Neuroscience students are encouraged to chase after research they find interesting, the kind of topics that light a spark of curiosity within them.
Program faculty's diverse range of study and expertise allows for a wide breadth of exploration for students. This can include the study of animal behavior and its underlying processes within the brain and nervous system, the form and function of the tiniest molecules that underlie neural signals, the discovery of neural mechanisms that underlie social behavior, and sensory experience, or the exploration of how the complex neural architecture of the brain gives rise to consciousness—and much, much more.
Faculty-Student Research Collaborations
Our faculty are active scholars and dedicated research mentors. About a quarter of neuroscience majors participate in mentored research during their time at Muhlenberg. Students present their work on-campus and at professional meetings, such as the Society for Neuroscience Annual Meeting and the Lehigh Valley Chapter of the Society for Neuroscience Annual Conference. Many students co-author and publish research articles with their faculty mentors.
Explore our faculty profiles for information on each faculty member’s research area.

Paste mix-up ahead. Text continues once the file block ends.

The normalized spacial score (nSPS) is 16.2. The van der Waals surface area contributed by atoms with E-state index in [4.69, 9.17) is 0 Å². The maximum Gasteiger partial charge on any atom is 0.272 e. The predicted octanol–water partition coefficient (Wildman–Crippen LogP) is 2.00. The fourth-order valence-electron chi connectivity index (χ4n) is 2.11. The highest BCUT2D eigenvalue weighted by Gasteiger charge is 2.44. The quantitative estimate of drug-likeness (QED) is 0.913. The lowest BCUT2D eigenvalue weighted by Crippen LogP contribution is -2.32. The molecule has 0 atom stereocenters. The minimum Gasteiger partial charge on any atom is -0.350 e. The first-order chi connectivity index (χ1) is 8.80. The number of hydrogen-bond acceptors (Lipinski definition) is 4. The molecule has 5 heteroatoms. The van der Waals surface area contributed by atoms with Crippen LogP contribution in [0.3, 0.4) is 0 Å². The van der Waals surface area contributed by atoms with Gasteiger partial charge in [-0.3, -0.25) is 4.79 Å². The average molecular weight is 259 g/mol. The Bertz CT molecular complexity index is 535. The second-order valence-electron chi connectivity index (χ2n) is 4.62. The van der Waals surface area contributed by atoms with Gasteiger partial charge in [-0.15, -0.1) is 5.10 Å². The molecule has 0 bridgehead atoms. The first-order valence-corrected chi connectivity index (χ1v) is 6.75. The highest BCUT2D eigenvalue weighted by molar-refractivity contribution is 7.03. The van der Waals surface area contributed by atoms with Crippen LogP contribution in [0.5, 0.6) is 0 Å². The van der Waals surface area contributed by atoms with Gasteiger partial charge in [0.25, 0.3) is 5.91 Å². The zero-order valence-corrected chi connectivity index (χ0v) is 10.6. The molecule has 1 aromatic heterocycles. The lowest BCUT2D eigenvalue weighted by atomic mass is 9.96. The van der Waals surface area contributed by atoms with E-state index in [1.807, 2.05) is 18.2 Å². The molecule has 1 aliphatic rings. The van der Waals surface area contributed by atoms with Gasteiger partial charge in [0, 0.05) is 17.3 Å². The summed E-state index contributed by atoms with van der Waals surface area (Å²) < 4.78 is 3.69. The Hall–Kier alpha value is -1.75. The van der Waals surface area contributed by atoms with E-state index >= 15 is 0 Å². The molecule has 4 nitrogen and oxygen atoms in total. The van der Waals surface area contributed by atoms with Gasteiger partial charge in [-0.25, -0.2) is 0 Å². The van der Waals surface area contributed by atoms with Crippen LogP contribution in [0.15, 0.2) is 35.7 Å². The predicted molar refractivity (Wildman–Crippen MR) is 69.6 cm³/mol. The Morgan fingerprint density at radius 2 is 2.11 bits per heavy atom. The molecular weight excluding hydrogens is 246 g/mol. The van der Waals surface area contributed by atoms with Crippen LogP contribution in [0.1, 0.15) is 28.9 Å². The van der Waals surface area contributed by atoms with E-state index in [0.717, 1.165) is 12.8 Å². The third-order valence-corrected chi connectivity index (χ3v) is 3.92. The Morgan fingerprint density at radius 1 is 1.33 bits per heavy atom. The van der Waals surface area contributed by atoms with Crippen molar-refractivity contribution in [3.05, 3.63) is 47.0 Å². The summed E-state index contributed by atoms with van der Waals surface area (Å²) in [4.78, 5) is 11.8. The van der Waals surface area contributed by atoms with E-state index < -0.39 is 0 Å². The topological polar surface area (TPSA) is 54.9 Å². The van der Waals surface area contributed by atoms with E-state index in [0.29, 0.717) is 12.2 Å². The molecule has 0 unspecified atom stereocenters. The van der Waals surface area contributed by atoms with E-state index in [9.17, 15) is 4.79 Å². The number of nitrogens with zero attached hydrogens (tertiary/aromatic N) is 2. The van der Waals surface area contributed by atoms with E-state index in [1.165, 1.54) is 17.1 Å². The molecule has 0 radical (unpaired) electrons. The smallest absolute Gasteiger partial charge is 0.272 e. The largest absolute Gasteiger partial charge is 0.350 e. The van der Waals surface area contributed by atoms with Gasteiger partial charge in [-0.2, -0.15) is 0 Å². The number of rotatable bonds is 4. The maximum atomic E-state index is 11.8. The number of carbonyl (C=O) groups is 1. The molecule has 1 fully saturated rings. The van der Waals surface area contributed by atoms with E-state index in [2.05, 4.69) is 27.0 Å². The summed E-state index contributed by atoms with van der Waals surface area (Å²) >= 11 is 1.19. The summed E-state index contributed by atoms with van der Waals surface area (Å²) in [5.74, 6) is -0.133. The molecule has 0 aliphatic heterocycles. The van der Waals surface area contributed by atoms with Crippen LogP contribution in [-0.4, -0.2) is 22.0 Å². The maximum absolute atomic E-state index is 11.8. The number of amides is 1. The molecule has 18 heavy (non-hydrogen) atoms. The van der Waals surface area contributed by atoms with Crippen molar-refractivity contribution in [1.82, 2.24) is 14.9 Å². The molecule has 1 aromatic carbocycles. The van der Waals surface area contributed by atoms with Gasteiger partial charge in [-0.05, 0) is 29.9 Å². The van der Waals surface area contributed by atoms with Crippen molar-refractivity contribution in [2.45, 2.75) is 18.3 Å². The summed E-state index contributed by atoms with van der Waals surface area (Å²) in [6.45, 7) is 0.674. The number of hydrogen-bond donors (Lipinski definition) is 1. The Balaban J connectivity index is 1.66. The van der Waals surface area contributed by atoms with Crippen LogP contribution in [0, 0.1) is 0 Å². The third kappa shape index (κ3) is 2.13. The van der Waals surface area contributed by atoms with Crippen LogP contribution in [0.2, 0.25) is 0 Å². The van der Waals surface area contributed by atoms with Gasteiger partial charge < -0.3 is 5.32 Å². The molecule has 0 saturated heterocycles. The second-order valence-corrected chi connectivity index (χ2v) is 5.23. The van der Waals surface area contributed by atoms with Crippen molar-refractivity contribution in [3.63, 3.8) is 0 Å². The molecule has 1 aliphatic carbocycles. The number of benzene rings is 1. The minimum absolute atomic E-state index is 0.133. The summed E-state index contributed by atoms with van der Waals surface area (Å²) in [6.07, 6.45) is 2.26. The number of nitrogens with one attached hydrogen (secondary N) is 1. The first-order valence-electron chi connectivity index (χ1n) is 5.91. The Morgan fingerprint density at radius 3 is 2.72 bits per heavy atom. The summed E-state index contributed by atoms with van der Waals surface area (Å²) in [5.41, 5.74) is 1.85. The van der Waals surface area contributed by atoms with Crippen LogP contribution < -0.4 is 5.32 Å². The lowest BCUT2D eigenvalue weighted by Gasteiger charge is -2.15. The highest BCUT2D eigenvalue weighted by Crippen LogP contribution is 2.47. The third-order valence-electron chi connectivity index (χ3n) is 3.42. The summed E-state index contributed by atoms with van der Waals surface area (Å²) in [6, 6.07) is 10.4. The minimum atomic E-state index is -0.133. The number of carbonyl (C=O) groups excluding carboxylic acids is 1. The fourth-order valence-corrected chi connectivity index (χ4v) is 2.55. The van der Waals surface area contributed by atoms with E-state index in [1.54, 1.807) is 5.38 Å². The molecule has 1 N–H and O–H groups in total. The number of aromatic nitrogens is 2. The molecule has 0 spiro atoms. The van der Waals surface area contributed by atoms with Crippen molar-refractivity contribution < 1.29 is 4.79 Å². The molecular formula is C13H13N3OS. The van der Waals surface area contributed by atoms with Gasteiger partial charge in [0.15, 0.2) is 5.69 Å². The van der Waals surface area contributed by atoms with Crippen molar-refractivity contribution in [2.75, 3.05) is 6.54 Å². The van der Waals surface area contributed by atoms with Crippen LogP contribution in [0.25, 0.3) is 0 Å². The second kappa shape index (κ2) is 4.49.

We enthusiastically invite students to meet with us to discuss research collaborations! Students do not need to have a specific project in mind – initial conversations are an opportunity to learn about current projects and specific opportunities for involvement. There is no “prerequisite” for independent research. All students, including those in their first year at Muhlenberg, are welcome to initiate conversations with faculty.
Academic Year Research
T here are many ways to be involved in research. Specific opportunities depend on the laboratory and student goals: students might attend lab meetings, participate in a journal club, shadow a research student, enroll in research for credit (NSC 970), or be hired as a research assistant. Specific projects may be suggested by a faculty mentor, emerge through conversations, or develop independently from participation in journal clubs.
Interested in learning more about research opportunities? Reach out to a faculty member!
The Neuroscience Collaborative Research Program (NCRP) funds student research during the summer, providing a stipend, free housing, and a modest budget line for equipment for eight weeks of research residency in a faculty member's laboratory. NCRP is supported by generous gifts and endowments from the Keeler Family Foundation and the Lake Road Scholarship.
Interested in learning more about summer research? Reach out to a faculty member! (Faculty often fill their available summer research positions by January/February.)